Authorities have dismantled an organized crime group trading in adulterated olive oil in Germany and Italy.

The operation named “Oro Giallo” — Yellow gold in English — involving Europol, Eurojust, the NAS Carabinieri from Italy, the Italian public prosecution office of Foggia, and the tribunal of Darmstadt in Germany, led to the arrest of 24 people and seizure of 150,000 liters of fake olive oil estimated to have a commercial value of €1.2 million ($1.34 million).

Two suspects of Italian origin were arrested in Germany via European arrest warrants. Ten of the detained are under house arrest.

Europol officials said activities at an oil mill in Cerignola, Italy were carried out in unsanitary conditions.

The gang made up to €8 million ($9 million) annually in profit by modifying the color of low quality oils to sell them on the Italian and German markets as extra virgin olive oil. The group also tampered with low quality sunflower oil.

Investigators inspect equipment suspected of being used in the scheme.

Investigations in Foggia started in 2015 following an alert by the Italian Ministry of Health on the sale of counterfeit olive oil and a request by the German Federal Office of Consumer Protection and Food Safety (BVL). Enquiries were opened and followed by the Italian Carabinieri for Health Safety (NAS) and German police forces.

Olive oil from Apulia in Southern Italy was mixed with various substances, such as chlorophyll, beta-carotene and soya oil, to modify its color. The product was then distributed to the German market as extra virgin olive oil, mainly to restaurants and shops in Stuttgart, Frankfurt and Berlin, as well as restaurants and supermarkets mainly in Northern Italy.

The organized crime group was sending 23,000 liters of adulterated oil to Germany every 15 days. They bought, on a yearly basis, more than 1 million liters of oil to be adulterated. This oil was purchased at a price of around €1.20 ($1.34) and sold, once adulterated, at a street value of €10 to €15 ($11.2 to $16.8).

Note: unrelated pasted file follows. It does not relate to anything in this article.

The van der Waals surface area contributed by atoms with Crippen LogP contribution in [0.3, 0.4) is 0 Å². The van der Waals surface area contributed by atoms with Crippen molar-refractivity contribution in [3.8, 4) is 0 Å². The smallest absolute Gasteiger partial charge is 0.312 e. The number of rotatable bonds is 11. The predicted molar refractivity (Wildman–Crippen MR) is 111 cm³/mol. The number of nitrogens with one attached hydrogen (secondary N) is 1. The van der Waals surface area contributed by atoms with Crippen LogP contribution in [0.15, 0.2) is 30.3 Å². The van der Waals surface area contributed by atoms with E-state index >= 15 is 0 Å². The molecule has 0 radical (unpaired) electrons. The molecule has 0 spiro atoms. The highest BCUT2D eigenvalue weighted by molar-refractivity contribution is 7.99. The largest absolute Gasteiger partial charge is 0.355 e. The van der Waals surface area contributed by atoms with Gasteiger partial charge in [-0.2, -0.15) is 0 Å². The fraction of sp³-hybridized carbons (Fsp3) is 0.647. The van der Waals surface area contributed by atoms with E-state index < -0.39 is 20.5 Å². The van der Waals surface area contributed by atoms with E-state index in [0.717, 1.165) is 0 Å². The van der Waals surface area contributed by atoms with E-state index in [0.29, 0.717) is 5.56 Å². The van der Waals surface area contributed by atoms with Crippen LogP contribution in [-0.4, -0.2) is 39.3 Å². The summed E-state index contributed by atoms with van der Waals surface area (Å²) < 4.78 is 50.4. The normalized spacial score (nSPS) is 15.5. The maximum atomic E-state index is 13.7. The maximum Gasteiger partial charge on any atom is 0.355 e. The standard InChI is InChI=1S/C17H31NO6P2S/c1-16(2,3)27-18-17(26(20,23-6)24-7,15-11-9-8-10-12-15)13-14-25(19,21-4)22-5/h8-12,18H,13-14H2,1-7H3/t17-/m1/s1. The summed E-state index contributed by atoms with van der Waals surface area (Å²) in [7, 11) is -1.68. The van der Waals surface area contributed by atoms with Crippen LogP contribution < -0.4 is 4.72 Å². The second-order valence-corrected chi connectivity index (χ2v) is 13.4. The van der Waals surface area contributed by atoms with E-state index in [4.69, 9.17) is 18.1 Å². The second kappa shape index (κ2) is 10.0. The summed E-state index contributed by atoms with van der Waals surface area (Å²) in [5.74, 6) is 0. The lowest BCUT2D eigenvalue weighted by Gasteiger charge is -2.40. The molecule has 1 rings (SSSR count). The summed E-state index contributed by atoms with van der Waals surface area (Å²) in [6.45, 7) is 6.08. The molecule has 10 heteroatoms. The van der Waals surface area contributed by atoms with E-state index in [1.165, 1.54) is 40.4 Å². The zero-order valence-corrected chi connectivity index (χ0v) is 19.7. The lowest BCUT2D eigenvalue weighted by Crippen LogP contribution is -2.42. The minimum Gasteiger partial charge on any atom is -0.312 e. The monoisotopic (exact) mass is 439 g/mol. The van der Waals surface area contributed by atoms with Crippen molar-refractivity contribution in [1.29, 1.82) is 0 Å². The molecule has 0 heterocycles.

While some of the workers were responsible for production and packaging of the product in 1 liter glass bottles or 5 liter cans, others delivered the fake oil in bulk in trucks every two weeks. Members of the crime group are suspected of illegal trading, participation in a criminal organization, adulteration of food products, and other offences.

Once in Germany, the counterfeit product was stored in logistics companies waiting to be distributed into commerce. In some instances, the fake olive oil totally replaced the genuine oil. A total of 20 house searches were carried out in Italy and Germany and 150,000 liters of fake olive oil seized at different locations, including six trucks transporting 23,000 liters each to Germany.

German buyers are not regarded as members of the organized crime group, as they were not part of its structure and are only suspected of handling fraudulently produced goods.

The work was carried out within the international Operation Opson. In March 2019, a briefing was held at Europol with Italian and German authorities. Eurojust held three coordination meetings to discuss prosecutorial strategies and identify the competent authority in each member state. Europol was involved at an early stage, participating in the first meeting in 2016.

(To sign up for a free subscription to Food Safety News, click here.)